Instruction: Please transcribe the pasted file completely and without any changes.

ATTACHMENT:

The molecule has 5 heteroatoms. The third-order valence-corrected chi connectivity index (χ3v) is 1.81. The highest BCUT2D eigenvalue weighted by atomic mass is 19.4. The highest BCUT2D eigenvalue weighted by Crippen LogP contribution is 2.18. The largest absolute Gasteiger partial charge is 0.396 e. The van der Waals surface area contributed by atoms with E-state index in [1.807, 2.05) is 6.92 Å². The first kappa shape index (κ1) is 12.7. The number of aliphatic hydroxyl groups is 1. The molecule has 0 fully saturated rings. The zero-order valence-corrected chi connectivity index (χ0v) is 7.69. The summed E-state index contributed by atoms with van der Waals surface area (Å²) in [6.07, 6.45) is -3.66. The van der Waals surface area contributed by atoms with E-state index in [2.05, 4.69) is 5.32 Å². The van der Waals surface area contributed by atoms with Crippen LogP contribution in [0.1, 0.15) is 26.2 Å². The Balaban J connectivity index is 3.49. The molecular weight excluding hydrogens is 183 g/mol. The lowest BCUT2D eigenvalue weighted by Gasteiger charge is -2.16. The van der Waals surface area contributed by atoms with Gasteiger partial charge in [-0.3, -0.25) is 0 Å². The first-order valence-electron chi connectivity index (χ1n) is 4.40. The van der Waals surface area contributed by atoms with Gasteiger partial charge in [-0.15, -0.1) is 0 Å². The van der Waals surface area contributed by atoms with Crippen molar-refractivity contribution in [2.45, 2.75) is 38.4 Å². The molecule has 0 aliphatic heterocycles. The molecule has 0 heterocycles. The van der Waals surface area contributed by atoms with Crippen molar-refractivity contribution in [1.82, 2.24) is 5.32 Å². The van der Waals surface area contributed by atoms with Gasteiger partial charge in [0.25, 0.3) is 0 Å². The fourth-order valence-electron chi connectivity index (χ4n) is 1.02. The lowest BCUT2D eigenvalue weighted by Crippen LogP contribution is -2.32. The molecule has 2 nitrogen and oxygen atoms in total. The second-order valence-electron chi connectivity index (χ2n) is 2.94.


The molecule has 5 heteroatoms. The third-order valence-corrected chi connectivity index (χ3v) is 1.81. The highest BCUT2D eigenvalue weighted by atomic mass is 19.4. The highest BCUT2D eigenvalue weighted by Crippen LogP contribution is 2.18. The largest absolute Gasteiger partial charge is 0.396 e. The van der Waals surface area contributed by atoms with E-state index in [1.807, 2.05) is 6.92 Å². The first kappa shape index (κ1) is 12.7. The number of aliphatic hydroxyl groups is 1. The molecule has 0 fully saturated rings. The zero-order valence-corrected chi connectivity index (χ0v) is 7.69. The summed E-state index contributed by atoms with van der Waals surface area (Å²) in [6.07, 6.45) is -3.66. The van der Waals surface area contributed by atoms with E-state index in [2.05, 4.69) is 5.32 Å². The van der Waals surface area contributed by atoms with Crippen LogP contribution in [0.1, 0.15) is 26.2 Å². The Balaban J connectivity index is 3.49. The molecular weight excluding hydrogens is 183 g/mol. The lowest BCUT2D eigenvalue weighted by Gasteiger charge is -2.16. The van der Waals surface area contributed by atoms with Gasteiger partial charge in [-0.3, -0.25) is 0 Å². The first-order valence-electron chi connectivity index (χ1n) is 4.40. The van der Waals surface area contributed by atoms with Gasteiger partial charge in [-0.15, -0.1) is 0 Å². The van der Waals surface area contributed by atoms with Crippen molar-refractivity contribution in [2.45, 2.75) is 38.4 Å². The molecule has 0 aliphatic heterocycles. The molecule has 0 heterocycles. The van der Waals surface area contributed by atoms with Crippen molar-refractivity contribution in [1.82, 2.24) is 5.32 Å². The van der Waals surface area contributed by atoms with Gasteiger partial charge in [0.25, 0.3) is 0 Å². The fourth-order valence-electron chi connectivity index (χ4n) is 1.02. The lowest BCUT2D eigenvalue weighted by Crippen LogP contribution is -2.32. The molecule has 2 nitrogen and oxygen atoms in total. The second-order valence-electron chi connectivity index (χ2n) is 2.94.